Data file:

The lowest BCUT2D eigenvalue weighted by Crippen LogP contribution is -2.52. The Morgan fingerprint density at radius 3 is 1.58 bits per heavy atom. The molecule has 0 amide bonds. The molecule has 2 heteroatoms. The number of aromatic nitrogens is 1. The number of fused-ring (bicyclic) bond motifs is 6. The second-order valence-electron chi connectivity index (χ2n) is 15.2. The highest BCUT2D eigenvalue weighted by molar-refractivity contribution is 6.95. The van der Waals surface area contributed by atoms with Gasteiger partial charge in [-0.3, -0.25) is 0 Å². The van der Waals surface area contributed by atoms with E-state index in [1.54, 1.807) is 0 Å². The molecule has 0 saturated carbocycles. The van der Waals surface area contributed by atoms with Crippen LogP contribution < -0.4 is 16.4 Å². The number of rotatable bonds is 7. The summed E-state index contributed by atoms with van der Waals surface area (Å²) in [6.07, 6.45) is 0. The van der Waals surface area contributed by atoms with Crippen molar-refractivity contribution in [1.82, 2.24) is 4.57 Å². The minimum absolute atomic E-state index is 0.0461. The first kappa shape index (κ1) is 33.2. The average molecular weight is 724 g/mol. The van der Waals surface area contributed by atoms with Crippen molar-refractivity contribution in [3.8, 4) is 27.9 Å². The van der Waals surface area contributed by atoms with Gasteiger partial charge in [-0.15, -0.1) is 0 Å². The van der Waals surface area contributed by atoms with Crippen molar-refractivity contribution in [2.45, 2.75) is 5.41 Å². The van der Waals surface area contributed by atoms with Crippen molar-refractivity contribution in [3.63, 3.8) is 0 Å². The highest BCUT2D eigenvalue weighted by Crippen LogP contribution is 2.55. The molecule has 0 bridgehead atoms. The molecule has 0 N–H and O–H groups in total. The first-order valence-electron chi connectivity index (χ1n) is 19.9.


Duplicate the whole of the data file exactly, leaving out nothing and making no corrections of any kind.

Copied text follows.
The lowest BCUT2D eigenvalue weighted by Crippen LogP contribution is -2.52. The Morgan fingerprint density at radius 3 is 1.58 bits per heavy atom. The molecule has 0 amide bonds. The molecule has 2 heteroatoms. The number of aromatic nitrogens is 1. The number of fused-ring (bicyclic) bond motifs is 6. The second-order valence-electron chi connectivity index (χ2n) is 15.2. The highest BCUT2D eigenvalue weighted by molar-refractivity contribution is 6.95. The van der Waals surface area contributed by atoms with Gasteiger partial charge in [-0.3, -0.25) is 0 Å². The van der Waals surface area contributed by atoms with E-state index in [1.54, 1.807) is 0 Å². The molecule has 0 saturated carbocycles. The van der Waals surface area contributed by atoms with Crippen LogP contribution < -0.4 is 16.4 Å². The number of rotatable bonds is 7. The summed E-state index contributed by atoms with van der Waals surface area (Å²) in [6.07, 6.45) is 0. The van der Waals surface area contributed by atoms with Crippen molar-refractivity contribution in [1.82, 2.24) is 4.57 Å². The minimum absolute atomic E-state index is 0.0461. The first kappa shape index (κ1) is 33.2. The average molecular weight is 724 g/mol. The van der Waals surface area contributed by atoms with Crippen molar-refractivity contribution in [3.8, 4) is 27.9 Å². The van der Waals surface area contributed by atoms with Gasteiger partial charge in [-0.15, -0.1) is 0 Å². The van der Waals surface area contributed by atoms with Crippen molar-refractivity contribution in [2.45, 2.75) is 5.41 Å². The van der Waals surface area contributed by atoms with Crippen molar-refractivity contribution in [3.63, 3.8) is 0 Å². The highest BCUT2D eigenvalue weighted by Crippen LogP contribution is 2.55. The molecule has 0 bridgehead atoms. The molecule has 0 N–H and O–H groups in total. The first-order valence-electron chi connectivity index (χ1n) is 19.9.